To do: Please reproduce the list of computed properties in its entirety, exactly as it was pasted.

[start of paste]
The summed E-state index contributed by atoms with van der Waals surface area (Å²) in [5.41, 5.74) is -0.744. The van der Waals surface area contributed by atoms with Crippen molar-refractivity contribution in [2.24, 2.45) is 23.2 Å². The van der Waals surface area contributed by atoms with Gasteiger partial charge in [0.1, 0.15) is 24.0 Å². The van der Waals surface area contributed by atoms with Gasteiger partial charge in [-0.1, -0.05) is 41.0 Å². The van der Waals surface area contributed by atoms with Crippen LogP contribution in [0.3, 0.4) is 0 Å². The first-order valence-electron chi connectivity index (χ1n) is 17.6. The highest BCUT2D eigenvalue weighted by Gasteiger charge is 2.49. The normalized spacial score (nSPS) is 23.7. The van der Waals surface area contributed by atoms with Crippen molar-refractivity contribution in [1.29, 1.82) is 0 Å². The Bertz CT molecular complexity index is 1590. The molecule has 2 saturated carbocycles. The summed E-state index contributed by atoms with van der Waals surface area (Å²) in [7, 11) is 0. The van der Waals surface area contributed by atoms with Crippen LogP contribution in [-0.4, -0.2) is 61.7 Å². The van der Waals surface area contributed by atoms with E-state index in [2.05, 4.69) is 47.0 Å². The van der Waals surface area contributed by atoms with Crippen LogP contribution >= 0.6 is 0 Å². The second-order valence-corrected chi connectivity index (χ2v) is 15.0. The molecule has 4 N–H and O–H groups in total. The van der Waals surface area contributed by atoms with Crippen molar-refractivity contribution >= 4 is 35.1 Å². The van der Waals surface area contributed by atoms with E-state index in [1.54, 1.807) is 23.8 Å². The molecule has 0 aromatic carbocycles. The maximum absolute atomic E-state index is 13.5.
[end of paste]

The summed E-state index contributed by atoms with van der Waals surface area (Å²) in [5.41, 5.74) is -0.744. The van der Waals surface area contributed by atoms with Crippen molar-refractivity contribution in [2.24, 2.45) is 23.2 Å². The van der Waals surface area contributed by atoms with Gasteiger partial charge in [0.1, 0.15) is 24.0 Å². The van der Waals surface area contributed by atoms with Gasteiger partial charge in [-0.1, -0.05) is 41.0 Å². The van der Waals surface area contributed by atoms with Crippen LogP contribution in [0.3, 0.4) is 0 Å². The first-order valence-electron chi connectivity index (χ1n) is 17.6. The highest BCUT2D eigenvalue weighted by Gasteiger charge is 2.49. The normalized spacial score (nSPS) is 23.7. The van der Waals surface area contributed by atoms with Crippen molar-refractivity contribution in [1.29, 1.82) is 0 Å². The Bertz CT molecular complexity index is 1590. The molecule has 2 saturated carbocycles. The summed E-state index contributed by atoms with van der Waals surface area (Å²) in [7, 11) is 0. The van der Waals surface area contributed by atoms with Crippen LogP contribution in [-0.4, -0.2) is 61.7 Å². The van der Waals surface area contributed by atoms with E-state index in [2.05, 4.69) is 47.0 Å². The van der Waals surface area contributed by atoms with Crippen LogP contribution >= 0.6 is 0 Å². The second-order valence-corrected chi connectivity index (χ2v) is 15.0. The molecule has 4 N–H and O–H groups in total. The van der Waals surface area contributed by atoms with Crippen molar-refractivity contribution >= 4 is 35.1 Å². The van der Waals surface area contributed by atoms with E-state index in [1.54, 1.807) is 23.8 Å². The molecule has 0 aromatic carbocycles. The maximum absolute atomic E-state index is 13.5.